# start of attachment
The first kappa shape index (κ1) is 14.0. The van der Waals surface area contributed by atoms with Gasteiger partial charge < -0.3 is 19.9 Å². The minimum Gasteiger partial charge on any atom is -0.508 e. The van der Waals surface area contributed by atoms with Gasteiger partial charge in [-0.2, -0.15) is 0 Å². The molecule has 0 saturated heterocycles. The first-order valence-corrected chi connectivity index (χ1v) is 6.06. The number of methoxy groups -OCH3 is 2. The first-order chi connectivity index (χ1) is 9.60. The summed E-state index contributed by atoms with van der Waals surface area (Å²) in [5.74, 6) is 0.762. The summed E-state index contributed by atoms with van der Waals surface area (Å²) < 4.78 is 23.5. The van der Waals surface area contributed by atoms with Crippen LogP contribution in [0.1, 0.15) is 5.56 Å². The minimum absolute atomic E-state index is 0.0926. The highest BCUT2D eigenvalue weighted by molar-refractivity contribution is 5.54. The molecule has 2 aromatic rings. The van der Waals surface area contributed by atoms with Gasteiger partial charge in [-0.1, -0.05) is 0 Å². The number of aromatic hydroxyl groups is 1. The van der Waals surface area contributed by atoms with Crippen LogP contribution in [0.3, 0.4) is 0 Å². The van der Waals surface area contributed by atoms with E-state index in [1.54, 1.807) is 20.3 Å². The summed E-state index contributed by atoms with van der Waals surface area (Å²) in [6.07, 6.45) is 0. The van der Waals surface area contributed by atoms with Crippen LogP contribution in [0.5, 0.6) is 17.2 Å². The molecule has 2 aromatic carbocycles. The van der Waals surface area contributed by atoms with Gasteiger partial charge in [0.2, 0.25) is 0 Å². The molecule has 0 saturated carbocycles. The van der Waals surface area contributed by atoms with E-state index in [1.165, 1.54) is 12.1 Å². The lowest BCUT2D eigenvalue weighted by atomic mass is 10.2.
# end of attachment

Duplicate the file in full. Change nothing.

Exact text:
The first kappa shape index (κ1) is 14.0. The van der Waals surface area contributed by atoms with Gasteiger partial charge < -0.3 is 19.9 Å². The minimum Gasteiger partial charge on any atom is -0.508 e. The van der Waals surface area contributed by atoms with Gasteiger partial charge in [-0.2, -0.15) is 0 Å². The molecule has 0 saturated heterocycles. The first-order valence-corrected chi connectivity index (χ1v) is 6.06. The number of methoxy groups -OCH3 is 2. The first-order chi connectivity index (χ1) is 9.60. The summed E-state index contributed by atoms with van der Waals surface area (Å²) in [5.74, 6) is 0.762. The summed E-state index contributed by atoms with van der Waals surface area (Å²) < 4.78 is 23.5. The van der Waals surface area contributed by atoms with Crippen LogP contribution in [0.1, 0.15) is 5.56 Å². The minimum absolute atomic E-state index is 0.0926. The highest BCUT2D eigenvalue weighted by molar-refractivity contribution is 5.54. The molecule has 2 aromatic rings. The van der Waals surface area contributed by atoms with Gasteiger partial charge in [-0.1, -0.05) is 0 Å². The number of aromatic hydroxyl groups is 1. The van der Waals surface area contributed by atoms with Crippen LogP contribution in [0.3, 0.4) is 0 Å². The van der Waals surface area contributed by atoms with E-state index in [1.54, 1.807) is 20.3 Å². The summed E-state index contributed by atoms with van der Waals surface area (Å²) in [6.07, 6.45) is 0. The van der Waals surface area contributed by atoms with Crippen LogP contribution in [0.5, 0.6) is 17.2 Å². The molecule has 2 aromatic carbocycles. The van der Waals surface area contributed by atoms with Gasteiger partial charge in [0.2, 0.25) is 0 Å². The molecule has 0 saturated carbocycles. The van der Waals surface area contributed by atoms with E-state index in [1.165, 1.54) is 12.1 Å². The lowest BCUT2D eigenvalue weighted by atomic mass is 10.2.